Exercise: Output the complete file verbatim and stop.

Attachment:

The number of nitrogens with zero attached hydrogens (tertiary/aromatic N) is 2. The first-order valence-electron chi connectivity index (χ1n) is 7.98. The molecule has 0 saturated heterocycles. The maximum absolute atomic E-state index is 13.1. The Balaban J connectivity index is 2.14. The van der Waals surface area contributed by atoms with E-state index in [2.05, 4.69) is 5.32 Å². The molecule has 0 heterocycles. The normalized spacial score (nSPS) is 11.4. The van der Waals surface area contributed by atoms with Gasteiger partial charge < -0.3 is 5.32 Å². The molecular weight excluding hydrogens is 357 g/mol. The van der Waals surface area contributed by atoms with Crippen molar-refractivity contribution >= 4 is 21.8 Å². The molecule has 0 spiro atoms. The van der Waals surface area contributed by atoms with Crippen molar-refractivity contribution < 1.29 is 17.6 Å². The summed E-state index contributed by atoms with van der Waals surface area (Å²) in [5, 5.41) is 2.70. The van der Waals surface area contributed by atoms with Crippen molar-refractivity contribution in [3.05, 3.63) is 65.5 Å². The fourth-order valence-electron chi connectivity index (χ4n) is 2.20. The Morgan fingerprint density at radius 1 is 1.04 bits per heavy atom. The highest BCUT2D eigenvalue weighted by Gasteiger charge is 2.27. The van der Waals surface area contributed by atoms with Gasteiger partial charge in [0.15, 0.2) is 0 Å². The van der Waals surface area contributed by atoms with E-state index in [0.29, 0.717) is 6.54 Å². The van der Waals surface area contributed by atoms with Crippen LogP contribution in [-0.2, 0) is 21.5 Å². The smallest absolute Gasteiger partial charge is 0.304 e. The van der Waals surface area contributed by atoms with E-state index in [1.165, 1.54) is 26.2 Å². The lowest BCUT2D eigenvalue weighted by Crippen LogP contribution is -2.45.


The number of nitrogens with zero attached hydrogens (tertiary/aromatic N) is 2. The first-order valence-electron chi connectivity index (χ1n) is 7.98. The molecule has 0 saturated heterocycles. The maximum absolute atomic E-state index is 13.1. The Balaban J connectivity index is 2.14. The van der Waals surface area contributed by atoms with E-state index in [2.05, 4.69) is 5.32 Å². The molecule has 0 heterocycles. The normalized spacial score (nSPS) is 11.4. The van der Waals surface area contributed by atoms with Gasteiger partial charge < -0.3 is 5.32 Å². The molecular weight excluding hydrogens is 357 g/mol. The van der Waals surface area contributed by atoms with Crippen molar-refractivity contribution >= 4 is 21.8 Å². The molecule has 0 spiro atoms. The van der Waals surface area contributed by atoms with Crippen molar-refractivity contribution < 1.29 is 17.6 Å². The summed E-state index contributed by atoms with van der Waals surface area (Å²) in [5, 5.41) is 2.70. The van der Waals surface area contributed by atoms with Crippen molar-refractivity contribution in [3.05, 3.63) is 65.5 Å². The fourth-order valence-electron chi connectivity index (χ4n) is 2.20. The Morgan fingerprint density at radius 1 is 1.04 bits per heavy atom. The highest BCUT2D eigenvalue weighted by Gasteiger charge is 2.27. The van der Waals surface area contributed by atoms with Gasteiger partial charge in [0.15, 0.2) is 0 Å². The van der Waals surface area contributed by atoms with E-state index in [0.29, 0.717) is 6.54 Å². The van der Waals surface area contributed by atoms with Crippen LogP contribution in [-0.2, 0) is 21.5 Å². The smallest absolute Gasteiger partial charge is 0.304 e. The van der Waals surface area contributed by atoms with E-state index in [1.165, 1.54) is 26.2 Å². The lowest BCUT2D eigenvalue weighted by Crippen LogP contribution is -2.45.